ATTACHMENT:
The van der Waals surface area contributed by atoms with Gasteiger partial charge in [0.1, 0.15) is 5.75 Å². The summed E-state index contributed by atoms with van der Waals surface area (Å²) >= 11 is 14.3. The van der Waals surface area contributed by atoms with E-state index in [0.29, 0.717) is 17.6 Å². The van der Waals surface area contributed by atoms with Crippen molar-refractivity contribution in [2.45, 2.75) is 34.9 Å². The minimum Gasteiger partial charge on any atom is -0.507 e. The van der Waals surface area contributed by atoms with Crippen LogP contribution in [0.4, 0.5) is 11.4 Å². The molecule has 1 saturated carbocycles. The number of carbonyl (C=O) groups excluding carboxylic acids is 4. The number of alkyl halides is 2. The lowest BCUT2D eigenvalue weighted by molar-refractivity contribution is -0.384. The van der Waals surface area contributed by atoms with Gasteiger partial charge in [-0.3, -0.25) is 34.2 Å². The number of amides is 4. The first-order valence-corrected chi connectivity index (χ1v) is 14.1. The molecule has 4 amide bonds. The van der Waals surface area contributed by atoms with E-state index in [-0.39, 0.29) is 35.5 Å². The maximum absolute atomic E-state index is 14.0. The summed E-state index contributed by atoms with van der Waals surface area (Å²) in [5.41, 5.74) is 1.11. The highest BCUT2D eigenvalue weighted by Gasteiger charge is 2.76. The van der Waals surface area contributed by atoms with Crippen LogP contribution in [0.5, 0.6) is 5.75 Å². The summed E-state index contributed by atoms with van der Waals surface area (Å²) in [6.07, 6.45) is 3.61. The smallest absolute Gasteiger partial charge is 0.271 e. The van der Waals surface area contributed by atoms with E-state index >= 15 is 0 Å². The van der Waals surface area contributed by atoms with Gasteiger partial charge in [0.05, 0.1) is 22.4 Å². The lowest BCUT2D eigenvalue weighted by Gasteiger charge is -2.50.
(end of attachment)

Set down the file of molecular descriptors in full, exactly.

The van der Waals surface area contributed by atoms with Gasteiger partial charge in [0.1, 0.15) is 5.75 Å². The summed E-state index contributed by atoms with van der Waals surface area (Å²) >= 11 is 14.3. The van der Waals surface area contributed by atoms with E-state index in [0.29, 0.717) is 17.6 Å². The van der Waals surface area contributed by atoms with Crippen molar-refractivity contribution in [2.45, 2.75) is 34.9 Å². The minimum Gasteiger partial charge on any atom is -0.507 e. The van der Waals surface area contributed by atoms with Crippen LogP contribution in [0.4, 0.5) is 11.4 Å². The molecule has 1 saturated carbocycles. The number of carbonyl (C=O) groups excluding carboxylic acids is 4. The number of alkyl halides is 2. The lowest BCUT2D eigenvalue weighted by molar-refractivity contribution is -0.384. The van der Waals surface area contributed by atoms with Gasteiger partial charge in [-0.3, -0.25) is 34.2 Å². The number of amides is 4. The first-order valence-corrected chi connectivity index (χ1v) is 14.1. The molecule has 4 amide bonds. The van der Waals surface area contributed by atoms with E-state index in [-0.39, 0.29) is 35.5 Å². The maximum absolute atomic E-state index is 14.0. The summed E-state index contributed by atoms with van der Waals surface area (Å²) in [5.41, 5.74) is 1.11. The highest BCUT2D eigenvalue weighted by Gasteiger charge is 2.76. The van der Waals surface area contributed by atoms with Crippen LogP contribution in [0.5, 0.6) is 5.75 Å². The summed E-state index contributed by atoms with van der Waals surface area (Å²) in [6.07, 6.45) is 3.61. The smallest absolute Gasteiger partial charge is 0.271 e. The van der Waals surface area contributed by atoms with E-state index >= 15 is 0 Å². The van der Waals surface area contributed by atoms with Gasteiger partial charge in [0.05, 0.1) is 22.4 Å². The lowest BCUT2D eigenvalue weighted by Gasteiger charge is -2.50.